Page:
Because we like to “do things the hard way”. We do a lot of working at home. I prefer things handmade, done ourselves and of course, beautiful. I’ve encountered some questioning on this one. When we moved here, I explained to the nice people on the board and search committee and then the congregation that we want people in our home. We do ministry at home. This was different from both our communities tendencies and the previous youth pastor & family. (Please read as different, not better. I meant what I said and I said what I meant, an elephant’s…ok I’ve digressed :) So, I think they didn’t believe me.

Three years later, (yes three, gotta love slow moving change where the roads are dirt) it’s finally actually working like that. For a while, even I was wondering why I didn’t go to this or that. But remaining homeward oriented has paid off. Young mothers, unbelieving neighbors, employees from the business across the street, people who know people on the aforementioned list, and completely random people who know this is a parsonage are all among the many visitors we get in any given week.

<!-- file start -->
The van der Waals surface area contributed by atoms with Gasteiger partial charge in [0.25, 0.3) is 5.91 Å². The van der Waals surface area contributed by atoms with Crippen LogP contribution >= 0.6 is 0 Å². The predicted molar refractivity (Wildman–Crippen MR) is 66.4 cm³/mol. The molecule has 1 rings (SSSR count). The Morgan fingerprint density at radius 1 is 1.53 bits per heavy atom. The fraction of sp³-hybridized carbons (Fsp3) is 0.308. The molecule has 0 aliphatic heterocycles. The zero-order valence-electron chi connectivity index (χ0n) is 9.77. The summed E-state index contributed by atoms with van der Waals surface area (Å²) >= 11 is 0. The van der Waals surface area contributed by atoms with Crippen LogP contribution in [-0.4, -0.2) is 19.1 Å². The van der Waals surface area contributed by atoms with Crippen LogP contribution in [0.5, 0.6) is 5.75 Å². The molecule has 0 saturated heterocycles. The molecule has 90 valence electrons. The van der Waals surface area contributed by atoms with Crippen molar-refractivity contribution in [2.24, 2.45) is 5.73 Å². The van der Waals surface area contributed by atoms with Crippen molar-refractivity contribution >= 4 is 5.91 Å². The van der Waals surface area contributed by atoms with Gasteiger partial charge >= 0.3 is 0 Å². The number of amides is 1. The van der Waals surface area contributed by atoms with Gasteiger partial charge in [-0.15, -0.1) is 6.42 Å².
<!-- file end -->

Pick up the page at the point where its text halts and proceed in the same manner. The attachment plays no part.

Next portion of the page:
A walk.

A talk.

A cup of coffee or tea.

It starts differently, but inevitably some need whether emotional, physical or spiritual, mine or theirs is always met.

It’s beautiful.

And it’s just one of the many dreams that have come true for me lately. See, fairy tales do happen: in the way of good and perfect gifts from God.

Again, working at home allows us to be available to people and gives us a unique opportunity to show people we care by setting our work down or involving them in it.

As a socially awkward (awkward is such a fittingly awkward looking word!) introvert, it would be a bad idea for me to be leading on up front situations. And as a creative person it doesn’t work out well if I take on administrative roles. By that I mean that I’m fine through the whole process and everyone else is panicking.

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We’re all gifted differently. Women are different from men and different from each other. We continue to try to evaluate things (read: I occasionally overanalyze things) to ensure that we’re honoring the Lord, our brothers and sisters in Christ and our community with our time. It’s a lot to balance.

Let’s just say I’m super-dee-duper thankful for grace.